Dedicated to Improving the Lives of Blind and Visually Impaired People

The Activist Helen Keller – almost banned from social studies curricula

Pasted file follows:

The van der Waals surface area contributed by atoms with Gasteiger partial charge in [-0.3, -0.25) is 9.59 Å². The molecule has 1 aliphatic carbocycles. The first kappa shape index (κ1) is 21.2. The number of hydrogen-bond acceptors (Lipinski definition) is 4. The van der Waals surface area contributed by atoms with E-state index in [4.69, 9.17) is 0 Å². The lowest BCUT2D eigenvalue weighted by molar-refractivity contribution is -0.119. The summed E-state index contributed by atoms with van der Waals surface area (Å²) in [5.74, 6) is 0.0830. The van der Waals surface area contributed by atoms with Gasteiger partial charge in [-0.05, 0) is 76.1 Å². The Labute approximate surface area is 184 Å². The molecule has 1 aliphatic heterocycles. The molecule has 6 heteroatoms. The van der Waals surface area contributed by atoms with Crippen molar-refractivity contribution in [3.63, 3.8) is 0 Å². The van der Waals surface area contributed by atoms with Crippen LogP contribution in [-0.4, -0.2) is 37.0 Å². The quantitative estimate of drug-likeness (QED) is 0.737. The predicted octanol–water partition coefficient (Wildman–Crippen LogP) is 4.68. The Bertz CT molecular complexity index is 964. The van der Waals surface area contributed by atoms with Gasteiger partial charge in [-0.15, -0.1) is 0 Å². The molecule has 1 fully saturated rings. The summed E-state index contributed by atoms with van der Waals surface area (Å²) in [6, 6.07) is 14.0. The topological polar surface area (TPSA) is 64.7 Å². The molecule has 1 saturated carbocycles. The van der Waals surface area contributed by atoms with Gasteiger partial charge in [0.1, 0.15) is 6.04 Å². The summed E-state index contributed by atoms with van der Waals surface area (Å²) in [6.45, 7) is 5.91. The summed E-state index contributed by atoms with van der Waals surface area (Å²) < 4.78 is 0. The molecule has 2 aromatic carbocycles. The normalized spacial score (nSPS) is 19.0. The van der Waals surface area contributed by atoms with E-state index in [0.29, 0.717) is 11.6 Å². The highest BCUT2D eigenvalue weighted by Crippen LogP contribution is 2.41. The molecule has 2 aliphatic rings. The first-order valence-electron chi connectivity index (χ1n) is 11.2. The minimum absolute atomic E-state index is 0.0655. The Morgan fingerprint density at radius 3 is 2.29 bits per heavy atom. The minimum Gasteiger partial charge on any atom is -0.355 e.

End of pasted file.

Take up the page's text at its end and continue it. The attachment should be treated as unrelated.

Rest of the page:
“What scholars of disability point out is that when students learn about Helen Keller, they often learn about her efforts to communicate as a child, and not about the work she did as an adult. This limited instruction has implications for how students perceive people with disabilities,” said Time Magazine in a December 15 article, “Co-Founding the ACLU, Fighting for Labor Rights and Other Helen Keller Accomplishments Students Don’t Learn in School”. Keller supported the NAACP and was an early proponent of birth control. A champion for workers, she advocated for better working conditions that resulted in accidents that left workers blind. She supported the eugenics movement for a period of time, and was on the radar of the FBI for supporting far left political groups. These latter activities almost caused teaching about Helen Keller’s life to be from the Texas social studies standards. Haben Girma, a deaf-blind attorney and advocate for inclusion of people with disabilities in school curricula, “argued that if Keller’s life is not taught, students might not learn about any history-makers with disabilities.” Girma told Time, “’Since society only portrays Helen Keller as a little girl, a lot of people subconsciously learn to infantilize disabled adults. …That makes it difficult to get a job, to be treated with respect, to get good quality education and healthcare as an adult.’”